1974: Not so fast*
*Laju is Malay for fast
Four armed men hijacked the Laju ferryboat and held five men hostage after a failed attempt to cause severe damage to the Pulau Bukom oil refinery.
On Jan 31, the men - two from the Japanese Red Army and two members of the Popular Front for the Liberation of Palestine - planted explosives at three oil tanks but the blasts caused little damage.
After the rest of the explosives failed to detonate, they escaped on the Laju.
Marine police were in hot pursuit and the ferry was stopped at the Eastern Anchorage where negotiations started.
The terrorists had wanted to disrupt oil supply from Singapore to South Vietnam in support of communist North Vietnam during the Vietnam War. Singapore was then the world's third-largest refining centre and if the men had succeeded, it would have caused a shortage of oil in the region for at least a few years.
Two hostages escaped during negotiations and on Feb 7, the Bukom bombers were taken to Paya Lebar Airport where they surrendered their weapons in exchange for a specially arranged flight out of Singapore to Kuwait.
To guarantee their safety, 13 Singapore government officials, two Japanese government officials and 12 Japanese Airlines crew took the same flight.
DRAMA: (Above) The DC-8 jetliner was used to fly the terrorists from Singapore to Kuwait.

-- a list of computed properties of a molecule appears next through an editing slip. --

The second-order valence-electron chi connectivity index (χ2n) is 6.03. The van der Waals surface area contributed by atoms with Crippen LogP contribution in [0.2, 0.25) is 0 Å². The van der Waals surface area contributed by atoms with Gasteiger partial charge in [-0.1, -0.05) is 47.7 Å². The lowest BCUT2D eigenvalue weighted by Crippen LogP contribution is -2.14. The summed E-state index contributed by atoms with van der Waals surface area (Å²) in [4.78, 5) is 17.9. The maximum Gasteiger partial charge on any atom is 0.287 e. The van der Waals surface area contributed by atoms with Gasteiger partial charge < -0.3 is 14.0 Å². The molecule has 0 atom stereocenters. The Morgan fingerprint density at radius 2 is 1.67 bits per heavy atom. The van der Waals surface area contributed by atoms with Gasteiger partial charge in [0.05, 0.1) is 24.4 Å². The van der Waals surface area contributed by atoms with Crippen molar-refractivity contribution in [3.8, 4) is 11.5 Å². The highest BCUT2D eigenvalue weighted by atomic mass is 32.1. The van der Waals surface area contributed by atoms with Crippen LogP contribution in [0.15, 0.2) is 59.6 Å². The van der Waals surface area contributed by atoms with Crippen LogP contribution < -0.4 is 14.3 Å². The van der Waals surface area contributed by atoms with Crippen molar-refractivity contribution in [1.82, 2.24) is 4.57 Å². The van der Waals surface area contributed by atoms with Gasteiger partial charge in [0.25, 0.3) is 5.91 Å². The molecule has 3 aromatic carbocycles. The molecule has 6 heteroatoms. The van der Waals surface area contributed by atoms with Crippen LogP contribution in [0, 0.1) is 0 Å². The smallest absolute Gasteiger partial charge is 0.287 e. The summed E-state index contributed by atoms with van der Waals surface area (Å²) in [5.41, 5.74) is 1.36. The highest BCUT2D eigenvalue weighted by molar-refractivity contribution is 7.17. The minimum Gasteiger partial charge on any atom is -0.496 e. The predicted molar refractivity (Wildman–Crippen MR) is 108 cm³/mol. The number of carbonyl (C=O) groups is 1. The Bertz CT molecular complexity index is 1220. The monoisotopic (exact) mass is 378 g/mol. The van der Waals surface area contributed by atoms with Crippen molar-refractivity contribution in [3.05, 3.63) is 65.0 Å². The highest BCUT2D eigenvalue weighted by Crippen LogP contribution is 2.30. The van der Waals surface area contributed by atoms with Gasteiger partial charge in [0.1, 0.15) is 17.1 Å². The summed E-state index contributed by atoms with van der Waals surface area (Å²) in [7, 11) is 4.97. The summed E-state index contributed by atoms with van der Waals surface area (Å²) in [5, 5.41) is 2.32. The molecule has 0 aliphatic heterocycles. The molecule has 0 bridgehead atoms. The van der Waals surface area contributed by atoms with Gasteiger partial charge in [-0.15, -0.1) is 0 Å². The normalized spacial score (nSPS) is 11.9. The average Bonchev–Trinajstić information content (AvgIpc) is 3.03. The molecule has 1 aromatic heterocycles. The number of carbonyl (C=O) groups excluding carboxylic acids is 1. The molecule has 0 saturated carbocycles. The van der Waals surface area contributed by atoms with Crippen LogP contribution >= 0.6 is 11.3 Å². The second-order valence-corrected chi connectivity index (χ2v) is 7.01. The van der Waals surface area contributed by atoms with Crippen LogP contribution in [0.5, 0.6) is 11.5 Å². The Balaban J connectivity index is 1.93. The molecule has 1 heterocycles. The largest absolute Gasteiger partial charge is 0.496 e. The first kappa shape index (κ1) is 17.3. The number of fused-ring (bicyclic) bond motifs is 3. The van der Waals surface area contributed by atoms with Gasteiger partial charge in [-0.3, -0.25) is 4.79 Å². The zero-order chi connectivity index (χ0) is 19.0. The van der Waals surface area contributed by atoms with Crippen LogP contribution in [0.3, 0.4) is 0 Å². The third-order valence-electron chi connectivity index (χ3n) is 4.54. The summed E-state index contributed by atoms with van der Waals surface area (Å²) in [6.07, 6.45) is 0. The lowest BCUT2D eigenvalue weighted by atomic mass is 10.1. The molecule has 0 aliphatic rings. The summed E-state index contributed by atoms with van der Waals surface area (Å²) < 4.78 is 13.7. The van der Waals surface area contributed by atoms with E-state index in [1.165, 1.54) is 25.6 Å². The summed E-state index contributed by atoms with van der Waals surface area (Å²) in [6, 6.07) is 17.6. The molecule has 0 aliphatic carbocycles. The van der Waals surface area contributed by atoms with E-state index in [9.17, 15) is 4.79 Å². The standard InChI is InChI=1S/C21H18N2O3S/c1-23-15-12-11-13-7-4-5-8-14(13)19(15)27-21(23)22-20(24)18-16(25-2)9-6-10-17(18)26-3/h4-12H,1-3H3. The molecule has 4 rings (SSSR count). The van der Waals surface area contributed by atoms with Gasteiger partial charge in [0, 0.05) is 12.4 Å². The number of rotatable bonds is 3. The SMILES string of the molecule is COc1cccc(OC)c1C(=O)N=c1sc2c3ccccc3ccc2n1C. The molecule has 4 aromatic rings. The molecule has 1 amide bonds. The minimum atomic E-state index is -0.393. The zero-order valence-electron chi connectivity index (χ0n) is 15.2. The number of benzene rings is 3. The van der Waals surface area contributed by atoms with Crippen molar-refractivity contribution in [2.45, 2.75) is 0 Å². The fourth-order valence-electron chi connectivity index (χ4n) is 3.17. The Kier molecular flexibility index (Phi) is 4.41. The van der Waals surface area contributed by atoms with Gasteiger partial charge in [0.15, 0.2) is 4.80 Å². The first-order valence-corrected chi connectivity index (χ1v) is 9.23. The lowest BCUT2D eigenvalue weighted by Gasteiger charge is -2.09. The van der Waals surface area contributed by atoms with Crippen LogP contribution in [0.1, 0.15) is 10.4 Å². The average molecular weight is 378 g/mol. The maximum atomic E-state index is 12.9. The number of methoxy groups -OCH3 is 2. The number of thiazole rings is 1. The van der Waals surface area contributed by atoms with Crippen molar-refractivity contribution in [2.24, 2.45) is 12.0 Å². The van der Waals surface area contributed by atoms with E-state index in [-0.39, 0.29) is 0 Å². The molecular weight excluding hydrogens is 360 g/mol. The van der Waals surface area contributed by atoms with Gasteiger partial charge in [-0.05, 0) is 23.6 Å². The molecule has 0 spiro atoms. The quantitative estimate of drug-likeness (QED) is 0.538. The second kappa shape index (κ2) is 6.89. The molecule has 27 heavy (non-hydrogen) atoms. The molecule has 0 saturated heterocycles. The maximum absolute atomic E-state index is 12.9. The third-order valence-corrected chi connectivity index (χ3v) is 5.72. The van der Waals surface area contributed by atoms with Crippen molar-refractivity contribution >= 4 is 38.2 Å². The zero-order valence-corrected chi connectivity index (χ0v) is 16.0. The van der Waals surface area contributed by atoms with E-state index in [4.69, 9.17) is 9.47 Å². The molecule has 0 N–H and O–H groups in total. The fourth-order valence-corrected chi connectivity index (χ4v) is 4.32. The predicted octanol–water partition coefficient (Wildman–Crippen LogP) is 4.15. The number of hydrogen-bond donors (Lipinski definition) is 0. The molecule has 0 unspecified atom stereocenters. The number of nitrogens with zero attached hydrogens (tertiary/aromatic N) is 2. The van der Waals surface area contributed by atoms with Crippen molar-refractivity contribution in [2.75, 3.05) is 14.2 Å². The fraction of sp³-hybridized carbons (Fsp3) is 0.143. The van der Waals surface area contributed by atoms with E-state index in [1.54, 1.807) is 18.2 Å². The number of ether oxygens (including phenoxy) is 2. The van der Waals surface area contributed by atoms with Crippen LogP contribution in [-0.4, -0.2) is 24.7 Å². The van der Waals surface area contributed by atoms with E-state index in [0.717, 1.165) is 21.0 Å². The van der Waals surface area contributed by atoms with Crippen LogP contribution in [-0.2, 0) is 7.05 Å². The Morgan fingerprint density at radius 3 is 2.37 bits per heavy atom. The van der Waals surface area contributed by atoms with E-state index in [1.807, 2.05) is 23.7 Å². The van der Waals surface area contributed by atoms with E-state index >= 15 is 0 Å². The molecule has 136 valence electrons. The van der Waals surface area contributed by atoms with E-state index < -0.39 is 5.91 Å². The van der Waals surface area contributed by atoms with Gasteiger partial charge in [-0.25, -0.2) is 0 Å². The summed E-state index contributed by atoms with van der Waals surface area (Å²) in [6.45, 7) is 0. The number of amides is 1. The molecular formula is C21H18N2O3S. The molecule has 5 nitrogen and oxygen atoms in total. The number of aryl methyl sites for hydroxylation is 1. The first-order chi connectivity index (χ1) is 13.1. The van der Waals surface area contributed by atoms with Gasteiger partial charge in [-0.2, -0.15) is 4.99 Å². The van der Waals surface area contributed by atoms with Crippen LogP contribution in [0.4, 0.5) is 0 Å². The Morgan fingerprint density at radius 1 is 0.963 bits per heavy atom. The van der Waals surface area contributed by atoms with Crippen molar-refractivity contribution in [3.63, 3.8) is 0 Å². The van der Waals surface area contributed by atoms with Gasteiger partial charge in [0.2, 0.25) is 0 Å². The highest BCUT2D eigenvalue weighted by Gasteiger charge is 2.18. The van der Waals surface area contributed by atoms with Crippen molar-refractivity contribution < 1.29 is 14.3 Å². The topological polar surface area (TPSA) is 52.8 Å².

Once in Kuwait, the local and Japanese government took over and the Singaporeans flew back on Feb 9.
Among the Singapore guarantors was Mr S R Nathan, who would go on to become Singapore's sixth president.
It was Singapore's first brush with international terrorism but more was soon to follow.
Birth of a lagoon
Construction of the $4 million East Coast Lagoon started. A barrier separates it from the sea, leaving an oval-shaped lagoon that is almost as big as 40 Olympic-sized swimming pools.
The lagoon, which can accommodate 6,000 swimmers, was officially opened to much fanfare in May 1976. The lagoon is now a cable ski park and the East Coast Lagoon Food Village remains popular.
Got milk? River Valley Secondary School students were part of the Education Ministry's daily subsidised session for some 30,000 pupils in 370 primary schools. Underweight children were encouraged to drink milk to supplement their nutritional needs. By the end of the year, close to 100,000 children were part of the scheme.